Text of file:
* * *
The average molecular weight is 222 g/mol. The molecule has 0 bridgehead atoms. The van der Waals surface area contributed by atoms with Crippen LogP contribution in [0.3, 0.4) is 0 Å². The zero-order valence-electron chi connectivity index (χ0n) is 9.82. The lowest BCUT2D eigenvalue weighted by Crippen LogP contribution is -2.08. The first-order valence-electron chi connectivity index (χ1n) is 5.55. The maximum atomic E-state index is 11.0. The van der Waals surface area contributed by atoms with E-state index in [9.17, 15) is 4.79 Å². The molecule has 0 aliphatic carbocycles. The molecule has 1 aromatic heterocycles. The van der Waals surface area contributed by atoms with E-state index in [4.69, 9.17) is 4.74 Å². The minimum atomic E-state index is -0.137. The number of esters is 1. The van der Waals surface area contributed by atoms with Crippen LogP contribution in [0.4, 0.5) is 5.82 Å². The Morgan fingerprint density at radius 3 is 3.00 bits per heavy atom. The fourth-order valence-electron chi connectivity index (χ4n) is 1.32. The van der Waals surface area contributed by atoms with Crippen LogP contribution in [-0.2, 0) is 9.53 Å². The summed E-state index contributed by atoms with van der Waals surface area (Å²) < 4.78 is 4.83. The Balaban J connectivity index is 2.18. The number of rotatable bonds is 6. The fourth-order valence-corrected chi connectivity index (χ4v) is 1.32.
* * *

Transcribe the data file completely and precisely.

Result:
The average molecular weight is 222 g/mol. The molecule has 0 bridgehead atoms. The van der Waals surface area contributed by atoms with Crippen LogP contribution in [0.3, 0.4) is 0 Å². The zero-order valence-electron chi connectivity index (χ0n) is 9.82. The lowest BCUT2D eigenvalue weighted by Crippen LogP contribution is -2.08. The first-order valence-electron chi connectivity index (χ1n) is 5.55. The maximum atomic E-state index is 11.0. The van der Waals surface area contributed by atoms with E-state index in [9.17, 15) is 4.79 Å². The molecule has 0 aliphatic carbocycles. The molecule has 1 aromatic heterocycles. The van der Waals surface area contributed by atoms with E-state index in [4.69, 9.17) is 4.74 Å². The minimum atomic E-state index is -0.137. The number of esters is 1. The van der Waals surface area contributed by atoms with Crippen LogP contribution in [0.4, 0.5) is 5.82 Å². The Morgan fingerprint density at radius 3 is 3.00 bits per heavy atom. The fourth-order valence-electron chi connectivity index (χ4n) is 1.32. The van der Waals surface area contributed by atoms with Crippen LogP contribution in [-0.2, 0) is 9.53 Å². The summed E-state index contributed by atoms with van der Waals surface area (Å²) < 4.78 is 4.83. The Balaban J connectivity index is 2.18. The number of rotatable bonds is 6. The fourth-order valence-corrected chi connectivity index (χ4v) is 1.32.